Further notes about the model

The LISFLOOD model is a hydrological rainfall-runoff model that can help simulate the main hydrological processes that occur in a catchment area.

LISFLOOD has been developed by the Joint Research Centre (JRC) of the European Commission, building on earlier models such as LISEM, HBV and WOFOST. The specific development objective was to produce a tool that can be used in large and transnational catchments for a variety of applications, including:

  • Flood simulation and forecasting;
  • Water resource simulation in river basins;
  • Assessing the effects of land-use changes;
  • Assessing the effects of measures such as river regulation measures and water efficiency measures;
  • Assessing the effects of climate change.

Although there are a wide variety of hydrological models that are suitable for each of these individual tasks, few single models are capable of doing all these jobs. Besides, our objective requires a model that is spatially distributed and, at least to a certain extent, physically based. Also, the focus of our work is on European catchments. Since several databases exist that contain pan-European information on soils (King et al., 1997; Wösten et al., 1999), land cover (CEC, 1993), topography (Hiederer & de Roo, 2003) and meteorology (Rijks et al., 1998), it would be advantageous to have a model that makes the best possible use of these data. Finally, the wide scope of our objective implies that changes and extensions to the model will be required from time to time. Therefore, it is essential to have a model code that can be easily maintained and modified.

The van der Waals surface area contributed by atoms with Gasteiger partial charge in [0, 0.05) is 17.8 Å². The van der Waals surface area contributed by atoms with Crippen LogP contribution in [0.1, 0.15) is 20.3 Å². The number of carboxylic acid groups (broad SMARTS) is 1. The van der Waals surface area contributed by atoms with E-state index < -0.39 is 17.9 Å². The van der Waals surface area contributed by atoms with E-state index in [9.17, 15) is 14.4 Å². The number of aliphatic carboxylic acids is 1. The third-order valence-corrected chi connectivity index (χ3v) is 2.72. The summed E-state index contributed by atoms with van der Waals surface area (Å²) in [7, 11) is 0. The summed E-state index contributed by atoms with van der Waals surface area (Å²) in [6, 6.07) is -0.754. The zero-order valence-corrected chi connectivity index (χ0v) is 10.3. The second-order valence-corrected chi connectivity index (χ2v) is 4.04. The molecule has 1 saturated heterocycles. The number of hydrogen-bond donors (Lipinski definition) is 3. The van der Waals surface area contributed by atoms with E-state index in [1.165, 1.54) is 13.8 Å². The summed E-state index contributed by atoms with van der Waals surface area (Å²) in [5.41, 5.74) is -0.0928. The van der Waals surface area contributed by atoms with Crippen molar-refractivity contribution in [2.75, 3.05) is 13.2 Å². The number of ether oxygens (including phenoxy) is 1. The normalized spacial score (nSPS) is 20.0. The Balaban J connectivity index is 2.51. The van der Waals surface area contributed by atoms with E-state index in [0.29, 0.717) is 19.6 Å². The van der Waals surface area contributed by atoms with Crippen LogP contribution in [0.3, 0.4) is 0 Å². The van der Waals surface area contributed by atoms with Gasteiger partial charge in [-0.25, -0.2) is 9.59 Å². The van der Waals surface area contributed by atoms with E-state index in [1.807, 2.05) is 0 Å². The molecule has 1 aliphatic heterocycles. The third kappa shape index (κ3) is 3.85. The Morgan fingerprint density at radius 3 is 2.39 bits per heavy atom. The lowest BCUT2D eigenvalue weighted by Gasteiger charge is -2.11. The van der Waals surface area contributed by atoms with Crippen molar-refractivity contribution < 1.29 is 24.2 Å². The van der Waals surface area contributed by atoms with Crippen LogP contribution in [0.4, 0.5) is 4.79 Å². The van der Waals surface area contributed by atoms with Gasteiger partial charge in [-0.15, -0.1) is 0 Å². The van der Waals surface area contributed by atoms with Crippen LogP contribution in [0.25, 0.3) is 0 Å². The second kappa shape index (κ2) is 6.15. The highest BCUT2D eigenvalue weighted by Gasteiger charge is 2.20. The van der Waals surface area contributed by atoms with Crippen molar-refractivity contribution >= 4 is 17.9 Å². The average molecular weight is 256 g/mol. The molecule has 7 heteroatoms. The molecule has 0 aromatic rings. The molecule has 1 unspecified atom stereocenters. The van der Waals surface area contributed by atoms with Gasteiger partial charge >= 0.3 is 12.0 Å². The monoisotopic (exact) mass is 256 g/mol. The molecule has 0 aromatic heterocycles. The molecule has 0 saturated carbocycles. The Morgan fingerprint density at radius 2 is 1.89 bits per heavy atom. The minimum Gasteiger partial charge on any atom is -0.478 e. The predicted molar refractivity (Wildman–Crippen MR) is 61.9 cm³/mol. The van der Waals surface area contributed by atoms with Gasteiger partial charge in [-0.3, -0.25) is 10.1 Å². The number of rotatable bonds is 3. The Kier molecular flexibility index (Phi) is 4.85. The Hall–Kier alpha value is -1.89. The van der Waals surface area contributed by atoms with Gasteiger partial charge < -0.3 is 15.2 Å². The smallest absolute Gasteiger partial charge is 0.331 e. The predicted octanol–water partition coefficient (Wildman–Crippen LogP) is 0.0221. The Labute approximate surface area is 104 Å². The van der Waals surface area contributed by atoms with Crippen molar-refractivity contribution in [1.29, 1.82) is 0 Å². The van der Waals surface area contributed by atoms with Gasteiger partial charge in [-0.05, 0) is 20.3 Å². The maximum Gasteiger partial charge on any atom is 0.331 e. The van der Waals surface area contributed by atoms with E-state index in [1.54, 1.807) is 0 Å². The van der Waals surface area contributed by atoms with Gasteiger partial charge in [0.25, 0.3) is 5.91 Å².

LISFLOOD has been specifically developed to satisfy these requirements. The model is designed to be applied across a wide range of spatial and temporal scales. LISFLOOD is grid-based, and applications so far have employed grid cells of as little as 100 metres (for medium-sized catchments), to 5,000 metres for modelling the whole of Europe and up to 0.1° (around 10 km) for modelling on a global scale.

LISFLOOD can simulate long-term water balance (using a daily time step), as well as individual flood events (using hourly time intervals, or even smaller). The output of a “water balance run” can be used to provide the initial conditions of a “flood run”.

Although the model’s primary output product is channel discharge, all internal rate and state variables (soil moisture, for example) can also be written as output. In addition, all output can be written as grids, or time series at user-defined points or areas. The user has complete control over how output is written, thus minimising any waste of disk space or CPU time.